YANGON: Protesters opposed to Myanmar's military coup defied bans on big gatherings to rally for a fourth straight day on Tuesday (Feb 9), chanting and confronting police who fired water cannons and arrested more than two dozen people.
The Feb 1 coup and detention of elected civilian leader Aung San Suu Kyi has sparked a growing civil disobedience movement affecting hospitals, schools and government offices.
Myanmar police fired water cannon at peaceful protesters in the country's capital Naypyidaw for a second day, as the crowd refused to disperse, a video posted on Facebook showed.
Video in Bago, northeast of the commercial hub of Yangon, also showed police firing water cannon and confronting a large crowd.
Police arrested at least 27 demonstrators in the second-biggest city Mandalay, including a journalist, local media organisations said.
Fresh protests also emerged in various parts of Yangon, including near the headquarters of the National League for Democracy (NLD), the party of deposed leader Aung San Suu Kyi.
The protesters carried anti-coup placards including "We want our leader", in reference to Aung San Suu Kyi, and "No dictatorship".
In San Chaung township - where large gatherings were specifically banned - scores of teachers marched on the main road, waving a defiant three-finger salute that has become the trademark sign of the protesters.
"We are not worried about their warning. That's why we came out today. We cannot accept their excuse of vote fraud. We do not want any military dictatorship," teacher Thein Win Soe told AFP.
Junta chief General Min Aung Hlaing made a televised speech on Monday evening to justify seizing power, while a military statement made clear action would soon be taken against the protesters.
The military banned gatherings of more than five people in parts of Yangon and other areas across the country.
In his televised address, his first since the coup, Min Aung Hlaing insisted the seizure of power was justified because of "voter fraud".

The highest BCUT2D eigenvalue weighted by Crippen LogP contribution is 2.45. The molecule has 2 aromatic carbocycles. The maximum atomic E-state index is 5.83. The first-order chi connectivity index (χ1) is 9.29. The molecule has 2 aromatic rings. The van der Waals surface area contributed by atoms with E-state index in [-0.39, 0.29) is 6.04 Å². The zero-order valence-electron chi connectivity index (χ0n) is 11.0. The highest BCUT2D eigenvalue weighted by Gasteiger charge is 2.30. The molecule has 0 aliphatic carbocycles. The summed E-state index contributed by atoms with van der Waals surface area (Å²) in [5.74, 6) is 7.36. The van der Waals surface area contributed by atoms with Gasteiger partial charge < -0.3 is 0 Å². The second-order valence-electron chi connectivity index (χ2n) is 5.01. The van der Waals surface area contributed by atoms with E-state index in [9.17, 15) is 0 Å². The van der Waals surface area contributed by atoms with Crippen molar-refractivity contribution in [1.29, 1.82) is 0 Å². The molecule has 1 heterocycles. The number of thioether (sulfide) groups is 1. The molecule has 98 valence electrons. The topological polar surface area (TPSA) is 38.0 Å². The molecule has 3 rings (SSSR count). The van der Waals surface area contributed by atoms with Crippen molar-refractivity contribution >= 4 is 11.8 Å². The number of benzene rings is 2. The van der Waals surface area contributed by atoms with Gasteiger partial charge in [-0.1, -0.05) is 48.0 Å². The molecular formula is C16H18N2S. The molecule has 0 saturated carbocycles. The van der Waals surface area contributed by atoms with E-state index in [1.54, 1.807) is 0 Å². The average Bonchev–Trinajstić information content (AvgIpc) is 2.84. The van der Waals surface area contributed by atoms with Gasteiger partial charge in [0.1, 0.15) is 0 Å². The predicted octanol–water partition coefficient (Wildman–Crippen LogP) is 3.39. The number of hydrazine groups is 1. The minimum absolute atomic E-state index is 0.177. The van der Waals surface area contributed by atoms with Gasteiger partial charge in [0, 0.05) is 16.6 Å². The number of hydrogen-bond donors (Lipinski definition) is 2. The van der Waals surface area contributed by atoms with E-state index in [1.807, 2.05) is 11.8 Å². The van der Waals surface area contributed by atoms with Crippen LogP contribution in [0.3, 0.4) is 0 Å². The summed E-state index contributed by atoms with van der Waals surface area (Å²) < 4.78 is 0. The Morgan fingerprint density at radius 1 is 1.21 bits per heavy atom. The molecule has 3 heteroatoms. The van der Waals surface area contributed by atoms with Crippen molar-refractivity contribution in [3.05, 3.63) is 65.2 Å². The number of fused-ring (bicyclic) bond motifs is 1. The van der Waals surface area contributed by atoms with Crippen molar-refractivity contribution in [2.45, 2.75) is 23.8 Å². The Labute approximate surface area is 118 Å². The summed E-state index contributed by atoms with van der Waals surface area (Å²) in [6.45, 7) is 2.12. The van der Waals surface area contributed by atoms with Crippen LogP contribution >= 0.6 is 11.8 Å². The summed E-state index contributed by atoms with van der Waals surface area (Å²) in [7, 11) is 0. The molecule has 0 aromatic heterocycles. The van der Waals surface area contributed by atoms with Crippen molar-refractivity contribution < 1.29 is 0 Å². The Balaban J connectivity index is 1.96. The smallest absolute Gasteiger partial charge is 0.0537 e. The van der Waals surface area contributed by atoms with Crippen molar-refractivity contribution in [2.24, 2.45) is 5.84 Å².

The NLD won last November's national elections by a landslide but the military never accepted the legitimacy of the vote.
Shortly after the coup, the military announced a one-year state of emergency and promised to then hold fresh elections.
Min Aung Hlaing on Monday insisted the military would abide by its promises. He also declared that things would be "different" from the army's previous 49-year reign, which ended in 2011.
"After the tasks of the emergency period are completed, free and fair multi-party general elections will be held according to the constitution," he said.
"The winning party will be transferred state duty according to democratic standards."
But those pledges were accompanied by threats.
In the face of the increasingly bold wave of defiance, the military released a statement on state TV on Monday warning that opposition to the junta was unlawful.
"Action must be taken according to the law with effective steps against offences which disturb, prevent and destroy the state's stability, public safety and the rule of law," said a statement read by an announcer on MRTV.
The United States has led global calls for the generals to relinquish power, and issued a fresh statement on Monday following the junta's warnings against the protesters.
"We stand with the people of Burma and support their right to assemble peacefully, including to protest peacefully in support of the democratically elected government," US State Department spokesman Ned Price said Monday, using Myanmar's former name.
Price also said US requests to speak to Aung San Suu Kyi were denied.
Pope Francis on Monday called for the prompt release of imprisoned political leaders.
"The path to democracy undertaken in recent years was brusquely interrupted by last week's coup d'etat," he told a gathering of diplomats.
"This has led to the imprisonment of different political leaders, who I hope will be promptly released as a sign of encouragement for a sincere dialogue."
The UN Human Rights Council said it would hold a relatively rare special session on Friday to discuss the crisis.